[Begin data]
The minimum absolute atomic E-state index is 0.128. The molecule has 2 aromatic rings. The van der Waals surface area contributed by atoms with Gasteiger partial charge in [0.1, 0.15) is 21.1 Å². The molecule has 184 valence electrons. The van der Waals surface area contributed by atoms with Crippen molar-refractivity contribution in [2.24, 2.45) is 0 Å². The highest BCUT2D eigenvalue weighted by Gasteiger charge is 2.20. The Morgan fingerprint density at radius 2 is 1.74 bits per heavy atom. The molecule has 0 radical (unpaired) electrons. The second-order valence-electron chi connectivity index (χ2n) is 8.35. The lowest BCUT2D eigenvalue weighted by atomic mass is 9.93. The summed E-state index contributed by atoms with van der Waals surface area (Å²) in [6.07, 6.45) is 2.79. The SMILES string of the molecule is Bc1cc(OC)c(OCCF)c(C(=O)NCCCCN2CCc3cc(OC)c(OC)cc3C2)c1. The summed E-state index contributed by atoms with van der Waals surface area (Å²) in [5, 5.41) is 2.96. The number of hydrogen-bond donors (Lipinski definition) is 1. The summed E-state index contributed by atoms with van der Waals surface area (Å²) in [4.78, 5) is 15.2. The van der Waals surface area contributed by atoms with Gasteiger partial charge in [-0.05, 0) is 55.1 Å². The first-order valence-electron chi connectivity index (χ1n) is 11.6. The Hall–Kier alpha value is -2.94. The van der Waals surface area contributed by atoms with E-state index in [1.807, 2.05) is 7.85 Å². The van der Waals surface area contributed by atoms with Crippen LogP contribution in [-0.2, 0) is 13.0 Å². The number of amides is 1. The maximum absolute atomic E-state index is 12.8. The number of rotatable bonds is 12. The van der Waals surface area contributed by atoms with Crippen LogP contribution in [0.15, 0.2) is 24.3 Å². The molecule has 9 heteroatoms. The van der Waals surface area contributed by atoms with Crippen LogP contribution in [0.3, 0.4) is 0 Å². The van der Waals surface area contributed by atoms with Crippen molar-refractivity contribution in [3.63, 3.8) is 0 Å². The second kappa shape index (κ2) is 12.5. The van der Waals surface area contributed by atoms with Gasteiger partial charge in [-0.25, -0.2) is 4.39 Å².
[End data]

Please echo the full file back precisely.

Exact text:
The minimum absolute atomic E-state index is 0.128. The molecule has 2 aromatic rings. The van der Waals surface area contributed by atoms with Gasteiger partial charge in [0.1, 0.15) is 21.1 Å². The molecule has 184 valence electrons. The van der Waals surface area contributed by atoms with Crippen molar-refractivity contribution in [2.24, 2.45) is 0 Å². The highest BCUT2D eigenvalue weighted by Gasteiger charge is 2.20. The Morgan fingerprint density at radius 2 is 1.74 bits per heavy atom. The molecule has 0 radical (unpaired) electrons. The second-order valence-electron chi connectivity index (χ2n) is 8.35. The lowest BCUT2D eigenvalue weighted by atomic mass is 9.93. The summed E-state index contributed by atoms with van der Waals surface area (Å²) in [6.07, 6.45) is 2.79. The SMILES string of the molecule is Bc1cc(OC)c(OCCF)c(C(=O)NCCCCN2CCc3cc(OC)c(OC)cc3C2)c1. The summed E-state index contributed by atoms with van der Waals surface area (Å²) in [5, 5.41) is 2.96. The number of hydrogen-bond donors (Lipinski definition) is 1. The summed E-state index contributed by atoms with van der Waals surface area (Å²) in [4.78, 5) is 15.2. The van der Waals surface area contributed by atoms with Gasteiger partial charge in [-0.05, 0) is 55.1 Å². The first-order valence-electron chi connectivity index (χ1n) is 11.6. The Hall–Kier alpha value is -2.94. The van der Waals surface area contributed by atoms with E-state index in [1.807, 2.05) is 7.85 Å². The van der Waals surface area contributed by atoms with Crippen LogP contribution in [-0.2, 0) is 13.0 Å². The number of amides is 1. The maximum absolute atomic E-state index is 12.8. The number of rotatable bonds is 12. The van der Waals surface area contributed by atoms with Crippen LogP contribution in [0.15, 0.2) is 24.3 Å². The molecule has 9 heteroatoms. The van der Waals surface area contributed by atoms with Crippen LogP contribution in [0.3, 0.4) is 0 Å². The van der Waals surface area contributed by atoms with Crippen molar-refractivity contribution in [3.63, 3.8) is 0 Å². The second kappa shape index (κ2) is 12.5. The van der Waals surface area contributed by atoms with Gasteiger partial charge in [-0.25, -0.2) is 4.39 Å².